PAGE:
February 11

WHEN you let go your attention for a little while, do not fancy you may recover it whenever you please; but remember this, that by means of the fault of to-day your affairs must necessarily be in a worse condition for the future. First, what is the saddest thing of all, a habit arises of not attending; and then a habit of deferring the attention, and always driving off from time to time, and procrastinating a prosperous life, a propriety of behaviour, and the thinking and acting conformably to nature. Now, if the procrastination of anything is advantageous, the absolute omission of it is still more advantageous; but, if it be not advantageous, why do not you preserve a constant attention?

EPICTETUS. DISCOURSES. Book iv. §12. ¶1.

"WHAT, then, is it possible by these means to be faultless?"

Impracticable; but this is possible, to use a constant endeavour to be faultless. For we shall have cause to be satisfied if, by never remitting this attention, we shall be exempt at least from a few faults.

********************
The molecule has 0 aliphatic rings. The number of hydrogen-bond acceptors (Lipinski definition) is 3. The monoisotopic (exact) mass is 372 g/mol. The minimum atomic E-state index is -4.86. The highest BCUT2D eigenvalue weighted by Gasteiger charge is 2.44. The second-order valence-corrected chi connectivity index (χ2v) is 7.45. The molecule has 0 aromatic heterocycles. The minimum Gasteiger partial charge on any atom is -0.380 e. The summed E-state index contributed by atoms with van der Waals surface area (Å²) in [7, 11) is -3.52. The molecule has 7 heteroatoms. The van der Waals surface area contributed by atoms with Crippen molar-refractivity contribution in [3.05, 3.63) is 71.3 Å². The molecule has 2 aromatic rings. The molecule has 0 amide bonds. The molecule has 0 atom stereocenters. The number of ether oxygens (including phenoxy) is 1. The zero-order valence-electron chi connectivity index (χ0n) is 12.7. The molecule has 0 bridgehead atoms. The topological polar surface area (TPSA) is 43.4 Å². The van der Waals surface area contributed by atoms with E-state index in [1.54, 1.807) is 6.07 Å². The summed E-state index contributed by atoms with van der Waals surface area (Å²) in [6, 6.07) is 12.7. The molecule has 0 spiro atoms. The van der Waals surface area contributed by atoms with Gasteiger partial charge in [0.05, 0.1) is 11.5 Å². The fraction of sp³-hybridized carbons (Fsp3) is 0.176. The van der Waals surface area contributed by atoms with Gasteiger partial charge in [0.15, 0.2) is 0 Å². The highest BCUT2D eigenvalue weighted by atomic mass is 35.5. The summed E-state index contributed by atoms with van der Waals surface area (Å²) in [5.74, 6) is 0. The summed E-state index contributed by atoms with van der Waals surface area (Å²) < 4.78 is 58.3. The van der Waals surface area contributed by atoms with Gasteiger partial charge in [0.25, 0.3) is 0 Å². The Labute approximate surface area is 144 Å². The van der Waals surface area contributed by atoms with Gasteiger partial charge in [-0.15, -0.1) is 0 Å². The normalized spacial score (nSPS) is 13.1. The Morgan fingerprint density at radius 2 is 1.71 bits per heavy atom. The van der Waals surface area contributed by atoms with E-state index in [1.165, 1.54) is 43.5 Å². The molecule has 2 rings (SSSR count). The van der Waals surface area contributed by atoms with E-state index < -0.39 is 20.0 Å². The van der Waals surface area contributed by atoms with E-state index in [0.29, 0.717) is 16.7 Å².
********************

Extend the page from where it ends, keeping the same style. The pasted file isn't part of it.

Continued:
EPICTETUS. DISCOURSES. Book iv. §12. ¶4.


  1. These are great ideas. I should really implement some of these, sometime...

    I like the razor's edge that he asks us to use to test our procrastination. If it is worth avoiding, it is worth avoiding completely. Otherwise, delaying that which is appropriate for the moment only causes greater consternation in the future.

  2. Diligent effort is the secret. It is so easy in our modern world to become distracted from the important things, health, fitness, maintenance and upkeep of the home and body. Living with structure and deliberation helps us to remain aware of our responsibilities that tend to only clamour for our attention when it is too late, our health has deteriorated or we have a major repair for our home. Slow and steady really does win the race.